of view in almost every part of the final document. They did it again in the 1993 World Conference on Human Rights in Vienna, asserting that "Women's Rights are Human Rights." And again at the Population Conference in Cairo in 1994. In 1995, at the World Summit on Social Development held in Copenhagen, an entire day was
devoted to women's issues. By the Beijing meeting in late summer, no one doubted their importance. The fact that it was so difficult to agree on language about "reproductive issues" reflected this importance, as well as the fact that there were significant differences of opinion on what to do.
There has been a fundamentalist backlash, and it is more common to developing countries than to developed ones. At this year's UNGASS the Vatican, Iran, Pakistan, Libya, Sudan, Nicaragua and Algeria were particularly active in trying to reverse the goals laid out in the Beijing Platform. But even relatively progressive countries like India have a problem recognizing sexual preference as a legitimate concern.
However, at this meeting, G-77 (the UN name for the caucus of developing countries) was not a united front of opposition to reproductive issues as it has been in the past. It was more concerned with economic progress, which many now recognize cannot be had independently of progress for women, even when that means that "women have the right to decide freely and responsibly on matters related to their sexuality" and should be able to do so without "coercion, discrimination and violence."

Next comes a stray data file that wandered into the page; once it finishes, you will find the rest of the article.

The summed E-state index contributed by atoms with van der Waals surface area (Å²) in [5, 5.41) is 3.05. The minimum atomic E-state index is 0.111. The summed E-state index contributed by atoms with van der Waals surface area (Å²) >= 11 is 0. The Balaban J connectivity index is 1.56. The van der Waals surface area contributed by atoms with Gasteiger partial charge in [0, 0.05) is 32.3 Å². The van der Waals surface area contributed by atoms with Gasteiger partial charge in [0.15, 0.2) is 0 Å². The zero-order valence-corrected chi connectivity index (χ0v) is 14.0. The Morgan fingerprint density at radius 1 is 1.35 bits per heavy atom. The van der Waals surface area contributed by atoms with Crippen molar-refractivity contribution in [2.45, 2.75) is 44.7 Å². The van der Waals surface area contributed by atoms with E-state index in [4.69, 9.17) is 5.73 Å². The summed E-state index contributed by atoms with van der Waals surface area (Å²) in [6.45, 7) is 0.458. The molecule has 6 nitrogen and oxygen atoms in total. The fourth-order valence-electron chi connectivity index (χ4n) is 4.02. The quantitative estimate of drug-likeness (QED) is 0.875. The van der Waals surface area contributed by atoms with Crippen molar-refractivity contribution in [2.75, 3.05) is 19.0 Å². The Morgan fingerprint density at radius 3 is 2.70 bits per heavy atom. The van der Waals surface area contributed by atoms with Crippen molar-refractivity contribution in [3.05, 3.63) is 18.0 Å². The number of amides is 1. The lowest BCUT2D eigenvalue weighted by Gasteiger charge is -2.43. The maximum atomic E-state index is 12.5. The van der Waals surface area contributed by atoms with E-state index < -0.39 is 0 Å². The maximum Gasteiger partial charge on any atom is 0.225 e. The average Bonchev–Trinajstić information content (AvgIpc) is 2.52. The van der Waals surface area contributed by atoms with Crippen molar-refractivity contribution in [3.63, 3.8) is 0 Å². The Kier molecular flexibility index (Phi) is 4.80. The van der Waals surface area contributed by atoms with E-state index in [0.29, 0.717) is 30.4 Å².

The HIV/AIDS epidemic has forced some to recognize that traditional attitudes toward female sexuality have forced girls and women into sexual arrangements with men whom known to be infected. Women have to know that their bodies belong them to resist family and community pressures which will lead to their deaths.
Violence against women in its many forms -- war, rape, family and domestic -- was identified as a major impediment to economic progress for women and for developing countries. In past conferences, some countries had argued that some of these were
"private" matters and not crimes, while others (e.g. war) did not affect women worse than men.
Although the meeting was supposed to end on Friday, the delegates weren't finished arguing. They kept at it all night, finally leaving the UN at 5:00 a.m. Saturday after almost agreeing on a "final outcomes" document.